This Fall Classic was a back and forth affair out of the gate. After five games, the Reds led the Series 3-2. But Game Six in Boston truly emerges as a pivot point for how Americans at large remember this Series. By the end of the ninth inning, Boston and Cincinnati had battled to a 6-6 stalemate, pushing the game into extra innings. In the bottom of the still-deadlocked twelfth, Boston’s Carlton Fisk came to the plate after midnight Eastern time, hoping to tie the Series with one swing. Facing Cincinnati right-hander Pat Darcy, Fisk made contact off of Darcy’s second pitch, sending it floating down the left field line, straight for the foul pole. Attempting to will the ball the stay fair, Fisk waved his arms toward the inside of the pole while watching it sail to the stands. The ball did indeed stay fair, and the Red Sox tied the Series with Fisk’s solo shot.
Fisk’s Game Six home run has become the stuff of legends. The hit has been replayed millions of times on YouTube, and ranks as one of the most iconic moments in Red Sox and MLB history. There have been books written about that 1975 Red Sox team, particularly surrounding their performance at the 1975 World Series. Even today, journalists still fawn over the Fisk homer, claiming, among other things, that the moment “altered baseball,” thanks to the way the television cameras captured the hit from multiple angles in pioneering fashion for the TV broadcast industry. Baseball journalist Peter Gammons once stated that the 1975 Series was the one that was “meant to be stolen” from the Reds. It is almost as if the public at large remembers 1975 as a Red Sox victory.
All of this elides the truth. While the Red Sox seemed to dominate the headlines and public memory of the 1975 Series with that Game Six magic, the Cincinnati Reds, not the Boston Red Sox, would go on to win Game Seven and take the Series. Cincinnati’s triumph would prove to be the beginning of a two-year run in which largely the same set of dominant players would win the World Series again in 1976, sweeping the New York Yankees.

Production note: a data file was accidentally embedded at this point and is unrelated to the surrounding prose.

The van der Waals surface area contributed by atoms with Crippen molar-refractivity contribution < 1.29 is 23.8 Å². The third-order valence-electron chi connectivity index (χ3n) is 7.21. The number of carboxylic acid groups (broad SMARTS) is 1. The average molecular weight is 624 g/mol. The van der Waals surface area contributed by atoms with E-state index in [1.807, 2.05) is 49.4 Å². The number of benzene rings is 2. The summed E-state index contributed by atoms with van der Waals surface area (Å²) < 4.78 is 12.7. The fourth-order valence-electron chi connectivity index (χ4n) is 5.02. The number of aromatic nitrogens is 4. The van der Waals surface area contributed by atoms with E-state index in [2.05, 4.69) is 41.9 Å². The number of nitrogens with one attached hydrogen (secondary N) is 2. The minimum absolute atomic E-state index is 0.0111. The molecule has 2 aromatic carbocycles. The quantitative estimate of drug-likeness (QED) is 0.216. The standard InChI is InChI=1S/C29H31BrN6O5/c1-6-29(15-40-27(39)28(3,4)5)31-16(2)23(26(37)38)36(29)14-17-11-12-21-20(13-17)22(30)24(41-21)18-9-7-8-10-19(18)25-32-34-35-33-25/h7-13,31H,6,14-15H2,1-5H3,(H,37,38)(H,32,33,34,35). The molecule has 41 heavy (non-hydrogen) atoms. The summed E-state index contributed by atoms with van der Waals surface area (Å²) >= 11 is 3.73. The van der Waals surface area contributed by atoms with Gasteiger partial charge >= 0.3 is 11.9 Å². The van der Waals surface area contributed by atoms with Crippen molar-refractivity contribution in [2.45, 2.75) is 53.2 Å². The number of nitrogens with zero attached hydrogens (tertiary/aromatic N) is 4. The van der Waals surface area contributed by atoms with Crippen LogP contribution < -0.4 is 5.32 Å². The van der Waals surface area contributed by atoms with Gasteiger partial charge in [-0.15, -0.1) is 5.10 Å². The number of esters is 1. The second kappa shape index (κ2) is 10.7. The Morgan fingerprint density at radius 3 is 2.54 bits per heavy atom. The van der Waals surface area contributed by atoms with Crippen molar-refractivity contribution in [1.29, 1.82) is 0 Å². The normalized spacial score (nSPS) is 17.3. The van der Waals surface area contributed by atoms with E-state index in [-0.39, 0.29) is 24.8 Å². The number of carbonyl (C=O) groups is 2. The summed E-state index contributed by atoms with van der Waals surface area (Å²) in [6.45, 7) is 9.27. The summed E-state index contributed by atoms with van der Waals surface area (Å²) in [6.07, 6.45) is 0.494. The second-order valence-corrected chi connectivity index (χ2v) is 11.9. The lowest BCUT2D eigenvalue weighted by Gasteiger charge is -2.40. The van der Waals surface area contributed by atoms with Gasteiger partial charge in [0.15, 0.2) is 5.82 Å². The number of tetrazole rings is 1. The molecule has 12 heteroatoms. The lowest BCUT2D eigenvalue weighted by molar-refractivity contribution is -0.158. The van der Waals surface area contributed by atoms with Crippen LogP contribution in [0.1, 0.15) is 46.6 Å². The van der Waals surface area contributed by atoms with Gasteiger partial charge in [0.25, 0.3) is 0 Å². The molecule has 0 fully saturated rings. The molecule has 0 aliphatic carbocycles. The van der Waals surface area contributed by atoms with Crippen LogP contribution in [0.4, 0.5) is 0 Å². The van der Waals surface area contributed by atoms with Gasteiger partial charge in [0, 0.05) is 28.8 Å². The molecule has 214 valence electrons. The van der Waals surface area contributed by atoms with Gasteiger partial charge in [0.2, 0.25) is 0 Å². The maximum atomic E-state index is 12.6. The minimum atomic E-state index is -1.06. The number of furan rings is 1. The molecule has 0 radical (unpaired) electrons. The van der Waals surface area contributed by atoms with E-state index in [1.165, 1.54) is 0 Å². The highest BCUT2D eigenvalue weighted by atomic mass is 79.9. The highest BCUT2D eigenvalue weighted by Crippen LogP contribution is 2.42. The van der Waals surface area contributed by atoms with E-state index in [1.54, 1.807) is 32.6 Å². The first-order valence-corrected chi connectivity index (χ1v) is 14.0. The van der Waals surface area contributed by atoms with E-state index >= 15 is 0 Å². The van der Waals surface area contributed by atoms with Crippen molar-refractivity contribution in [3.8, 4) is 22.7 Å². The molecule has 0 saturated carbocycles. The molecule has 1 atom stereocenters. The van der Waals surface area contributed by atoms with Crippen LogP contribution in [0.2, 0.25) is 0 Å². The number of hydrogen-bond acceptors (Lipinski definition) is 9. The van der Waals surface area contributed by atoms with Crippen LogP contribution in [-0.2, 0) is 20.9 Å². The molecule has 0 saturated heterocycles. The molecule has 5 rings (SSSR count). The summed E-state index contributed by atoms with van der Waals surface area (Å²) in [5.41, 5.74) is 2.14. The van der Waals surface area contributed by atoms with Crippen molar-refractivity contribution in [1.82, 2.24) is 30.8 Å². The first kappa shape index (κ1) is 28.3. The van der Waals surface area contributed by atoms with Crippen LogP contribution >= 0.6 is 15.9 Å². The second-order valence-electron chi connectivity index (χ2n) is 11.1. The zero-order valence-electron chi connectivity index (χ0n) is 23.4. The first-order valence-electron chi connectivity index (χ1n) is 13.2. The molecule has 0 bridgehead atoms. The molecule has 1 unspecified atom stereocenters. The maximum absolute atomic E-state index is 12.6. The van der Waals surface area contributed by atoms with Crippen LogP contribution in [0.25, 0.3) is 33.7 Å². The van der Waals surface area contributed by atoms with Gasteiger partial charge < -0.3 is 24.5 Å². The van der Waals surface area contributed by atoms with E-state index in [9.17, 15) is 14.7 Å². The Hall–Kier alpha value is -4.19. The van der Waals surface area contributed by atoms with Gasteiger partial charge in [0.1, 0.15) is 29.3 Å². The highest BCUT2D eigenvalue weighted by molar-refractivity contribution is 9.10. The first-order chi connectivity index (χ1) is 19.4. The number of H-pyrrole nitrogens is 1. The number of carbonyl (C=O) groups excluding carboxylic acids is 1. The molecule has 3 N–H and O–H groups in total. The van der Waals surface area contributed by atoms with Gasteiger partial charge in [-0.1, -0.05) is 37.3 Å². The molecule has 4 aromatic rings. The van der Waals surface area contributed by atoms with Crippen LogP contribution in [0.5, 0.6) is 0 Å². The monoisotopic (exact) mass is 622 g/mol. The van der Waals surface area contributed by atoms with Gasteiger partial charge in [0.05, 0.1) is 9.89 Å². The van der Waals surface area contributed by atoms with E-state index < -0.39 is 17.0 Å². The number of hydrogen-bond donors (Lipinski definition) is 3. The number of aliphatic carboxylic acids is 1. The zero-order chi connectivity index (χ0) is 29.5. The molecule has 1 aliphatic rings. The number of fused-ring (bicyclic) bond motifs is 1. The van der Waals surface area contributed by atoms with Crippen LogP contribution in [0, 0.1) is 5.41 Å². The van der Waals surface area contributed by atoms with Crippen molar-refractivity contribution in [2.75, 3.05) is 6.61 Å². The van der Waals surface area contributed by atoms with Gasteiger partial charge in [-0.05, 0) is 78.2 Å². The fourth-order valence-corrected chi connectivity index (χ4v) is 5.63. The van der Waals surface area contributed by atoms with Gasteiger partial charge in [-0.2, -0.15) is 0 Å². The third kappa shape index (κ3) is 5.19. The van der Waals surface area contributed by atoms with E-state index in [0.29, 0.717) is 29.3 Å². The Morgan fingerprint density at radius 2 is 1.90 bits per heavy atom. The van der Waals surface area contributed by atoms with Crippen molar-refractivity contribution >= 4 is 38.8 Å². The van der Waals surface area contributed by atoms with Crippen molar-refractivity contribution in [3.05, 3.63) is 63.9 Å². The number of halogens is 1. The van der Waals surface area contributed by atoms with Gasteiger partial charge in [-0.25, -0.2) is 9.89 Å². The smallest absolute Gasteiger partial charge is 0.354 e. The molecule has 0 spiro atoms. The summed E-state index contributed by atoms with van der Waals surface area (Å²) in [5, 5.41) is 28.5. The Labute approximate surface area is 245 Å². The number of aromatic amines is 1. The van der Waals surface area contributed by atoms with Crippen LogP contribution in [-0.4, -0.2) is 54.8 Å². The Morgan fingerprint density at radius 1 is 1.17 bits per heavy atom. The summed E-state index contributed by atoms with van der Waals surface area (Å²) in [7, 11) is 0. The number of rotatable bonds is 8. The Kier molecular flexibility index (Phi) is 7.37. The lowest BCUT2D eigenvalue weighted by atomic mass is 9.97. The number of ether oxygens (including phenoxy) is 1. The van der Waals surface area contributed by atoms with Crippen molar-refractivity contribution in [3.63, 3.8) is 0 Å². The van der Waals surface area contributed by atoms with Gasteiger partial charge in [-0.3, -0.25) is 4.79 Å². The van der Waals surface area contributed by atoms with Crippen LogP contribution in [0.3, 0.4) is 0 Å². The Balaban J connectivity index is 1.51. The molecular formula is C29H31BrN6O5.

Even so, the deciding Game Seven in 1975 barely registers with many still under the assumption that the moment that mattered in 1975 was Game Six. A recent Sporting News article proposed that Game Seven (you know, the one that actually decided the Series outcome) is the “forgotten” matchup of the Series, reinforcing the strange notion that just like in 1919, the title-winning Reds have somehow become a side note in their own triumph.
Check out this video of the end of Game Seven.
In any case, the Reds in both 1919 and 1975 dealt with challenges to their moment in the sun to the teams they defeated on the way. Why this happens is a matter for debate. One explanation could be that the fan bases in Boston and Chicago are located in bigger markets. For the 1919 Series, the magnitude of the Black Sox violations are historically significant even now, which helps explain why the on-field winners have been marginalized to some extent. There is also an element of historical laziness at play in 1919. It is far easier to remember a single moment of corruption in 1910s baseball than to actually remember the teams that won and lost. At least until someone redeems their image, the White Sox will likely dominate fan memories of 1919 simply because their level of corruption stands out beyond anything we’ve seen in the game.
Selective memory of the 1975 Series is probably due to other factors entirely. If the media indeed possesses an East Coast bias, it would help explain why Boston came out of 1975 as a historical winner. Not only that, but the Red Sox were in the middle of a decades-long title drought in 1975. Desperate to hold on to any moment of small triumph, it could be that Boston fans treated Game Six like a championship because it seemed at the time the closest thing to actually winning it all.
In any case, selective memory is dangerous for fans because it privileges myths (that the 1919 White Sox could only beat themselves, and that Boston’s Game Six glory mattered more than the Series itself) over reality. Selective memory has the power to cloud how we recall certain seasons playing out. Do the 1919 White Sox or the 1975 Red Sox deserve the spotlight more than Cincinnati? If we are to face this issue of selective historical memory, we have to acknowledge the cases in which cloudy memories play on our understandings of sports. As I’ve shown here, there’s no better place to start than Cincinnati, Ohio.